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Interesting Education Facts Around the World

Created: April 11th, 2016 (11:49)
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Interesting Education Facts Around the World

Things that concern educationists all over the world do not differ much from country to country. How long should the school day be? What classes should be made mandatory? When should a school year start? What is the maximum number of children that one teacher can handle effectively?

However, educational systems of different countries are all unique and unlike each other. For example, some would argue that Africa has a weird education. Others would notice that former Soviet Union countries and other developing countries have a strange education approach. Taking a closer look at other cultures, we can notice many fun educational facts. This article will not be evaluating the benefits and pitfalls. Rather, we will explore the education principles around the world and name the peculiarities of unusual education systems in various countries.

Education in developed countries facts

Developed countries offer excellent educational opportunities for all ages and tastes. Nevertheless, you can find some really surprising things if you decide to dig a little deeper into the topic. If you are planning to to get an education in a certain country or simply want to compare your education system to that of other societies, the following education facts and statistics will be of major interest for you.

  • In Holland, kids start their school program on their 4th birthday. Birthday dates differ, so the school year for each child starts at a different time. Isn't it fun to welcome someone new in the first grade from time to time?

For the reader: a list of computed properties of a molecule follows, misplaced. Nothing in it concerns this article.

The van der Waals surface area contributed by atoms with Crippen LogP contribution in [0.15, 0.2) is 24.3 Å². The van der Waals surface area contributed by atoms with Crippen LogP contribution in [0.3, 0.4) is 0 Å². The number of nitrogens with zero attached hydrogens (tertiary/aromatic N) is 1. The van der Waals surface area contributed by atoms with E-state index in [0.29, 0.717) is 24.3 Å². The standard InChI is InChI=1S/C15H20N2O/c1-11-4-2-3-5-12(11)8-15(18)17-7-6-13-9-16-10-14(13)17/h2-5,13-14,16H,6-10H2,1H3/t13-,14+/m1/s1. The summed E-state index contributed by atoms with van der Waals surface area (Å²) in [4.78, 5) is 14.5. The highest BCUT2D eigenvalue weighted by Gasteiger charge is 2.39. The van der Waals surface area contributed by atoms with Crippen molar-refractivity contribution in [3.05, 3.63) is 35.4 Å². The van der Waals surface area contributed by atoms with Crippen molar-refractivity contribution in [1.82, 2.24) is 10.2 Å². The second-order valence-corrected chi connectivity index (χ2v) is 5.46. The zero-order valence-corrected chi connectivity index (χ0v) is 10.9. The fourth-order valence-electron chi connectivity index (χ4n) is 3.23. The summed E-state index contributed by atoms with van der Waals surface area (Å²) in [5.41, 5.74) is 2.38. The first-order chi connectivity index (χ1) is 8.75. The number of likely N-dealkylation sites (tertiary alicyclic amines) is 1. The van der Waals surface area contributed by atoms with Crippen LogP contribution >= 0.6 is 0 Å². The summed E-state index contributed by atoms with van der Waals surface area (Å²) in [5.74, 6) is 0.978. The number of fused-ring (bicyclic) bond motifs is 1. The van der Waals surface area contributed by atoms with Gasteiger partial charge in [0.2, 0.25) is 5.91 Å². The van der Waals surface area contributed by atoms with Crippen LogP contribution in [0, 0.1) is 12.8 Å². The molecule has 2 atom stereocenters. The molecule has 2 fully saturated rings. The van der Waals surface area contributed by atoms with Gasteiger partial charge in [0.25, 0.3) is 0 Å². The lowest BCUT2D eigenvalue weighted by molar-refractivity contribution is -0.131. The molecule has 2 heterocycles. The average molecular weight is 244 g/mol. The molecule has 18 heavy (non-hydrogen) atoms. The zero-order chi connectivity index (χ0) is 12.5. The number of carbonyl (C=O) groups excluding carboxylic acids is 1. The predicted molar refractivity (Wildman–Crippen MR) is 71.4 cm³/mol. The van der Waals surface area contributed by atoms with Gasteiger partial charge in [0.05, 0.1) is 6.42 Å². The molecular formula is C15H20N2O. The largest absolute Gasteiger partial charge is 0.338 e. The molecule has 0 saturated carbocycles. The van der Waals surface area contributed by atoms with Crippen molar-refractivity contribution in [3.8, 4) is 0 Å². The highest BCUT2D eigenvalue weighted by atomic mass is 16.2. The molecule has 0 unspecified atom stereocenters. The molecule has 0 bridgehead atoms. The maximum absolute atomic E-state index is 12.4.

• Canada education facts will impress most of the Americans. The lessons are taught in both French and English as both languages are official in Canada.
  • French education facts will astonish those who love vacations. France has the shortest school year in the world, although the school day is the longest one (to cover the rich vacation time). Apart from that, French schools have the true “lunch ceremony” that lasts for an hour or two. No plastic or paper plates and no hurry. Children consume their meals in a relaxed atmosphere where they are taught good manners and etiquette, meal preparation rules, and origins of the food.
  • UK education facts deserve the honor and admiration. UK has the oldest boarding school in the world - The King’s School in Canterbury, which was established in 1567 and now is one of the most advanced in technological side.
  • Finland education facts would probably impress the Netherlanders who start school at the age of 4. In Finland, children start school at 7. It is one of the oldest school starting ages in the world. Nevertheless, Finland children score on the top in the international testing.
  • There are numerous facts about the education in America, as the country is huge. Here you can find the oldest teacher in the world (Agnes Zhelesnik is 102 years old, and she is still teaching). The USA has the highest governmental spending on education and the highest tuitions. Besides, America is number one international student hosting country.
  • Swedish education facts would be interesting to lazy students. Swedish high school students get paid $187 per month for the school attendance. The corporal punishment of children is banned in Sweden since 1979. 87% of Sweden citizens have a high school diploma.
  • Norway education facts will attract those who seek cheap programs. All public schools including the universities with Master and PhD programs are free, even for international students.